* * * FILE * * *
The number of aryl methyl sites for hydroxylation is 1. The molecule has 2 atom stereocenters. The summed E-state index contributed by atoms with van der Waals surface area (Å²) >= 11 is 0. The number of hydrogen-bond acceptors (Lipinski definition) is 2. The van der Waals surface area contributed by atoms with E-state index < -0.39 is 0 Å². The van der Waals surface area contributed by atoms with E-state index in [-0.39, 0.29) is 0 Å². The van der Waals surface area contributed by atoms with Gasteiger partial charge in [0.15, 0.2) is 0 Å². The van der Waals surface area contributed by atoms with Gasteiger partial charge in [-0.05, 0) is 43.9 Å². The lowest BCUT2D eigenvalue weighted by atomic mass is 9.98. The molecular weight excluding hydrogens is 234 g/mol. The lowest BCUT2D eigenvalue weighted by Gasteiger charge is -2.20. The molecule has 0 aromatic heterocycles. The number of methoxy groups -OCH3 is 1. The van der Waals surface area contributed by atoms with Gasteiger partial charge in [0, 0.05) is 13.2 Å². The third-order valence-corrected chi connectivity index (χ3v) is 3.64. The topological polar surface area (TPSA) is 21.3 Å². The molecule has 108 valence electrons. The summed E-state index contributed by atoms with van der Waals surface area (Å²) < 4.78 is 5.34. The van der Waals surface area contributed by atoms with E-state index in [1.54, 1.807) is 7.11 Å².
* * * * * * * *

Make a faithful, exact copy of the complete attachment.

The number of aryl methyl sites for hydroxylation is 1. The molecule has 2 atom stereocenters. The summed E-state index contributed by atoms with van der Waals surface area (Å²) >= 11 is 0. The number of hydrogen-bond acceptors (Lipinski definition) is 2. The van der Waals surface area contributed by atoms with E-state index < -0.39 is 0 Å². The van der Waals surface area contributed by atoms with E-state index in [-0.39, 0.29) is 0 Å². The van der Waals surface area contributed by atoms with Gasteiger partial charge in [0.15, 0.2) is 0 Å². The van der Waals surface area contributed by atoms with Gasteiger partial charge in [-0.05, 0) is 43.9 Å². The lowest BCUT2D eigenvalue weighted by atomic mass is 9.98. The molecular weight excluding hydrogens is 234 g/mol. The lowest BCUT2D eigenvalue weighted by Gasteiger charge is -2.20. The molecule has 0 aromatic heterocycles. The number of methoxy groups -OCH3 is 1. The van der Waals surface area contributed by atoms with Gasteiger partial charge in [0, 0.05) is 13.2 Å². The third-order valence-corrected chi connectivity index (χ3v) is 3.64. The topological polar surface area (TPSA) is 21.3 Å². The molecule has 108 valence electrons. The summed E-state index contributed by atoms with van der Waals surface area (Å²) < 4.78 is 5.34. The van der Waals surface area contributed by atoms with E-state index in [1.54, 1.807) is 7.11 Å².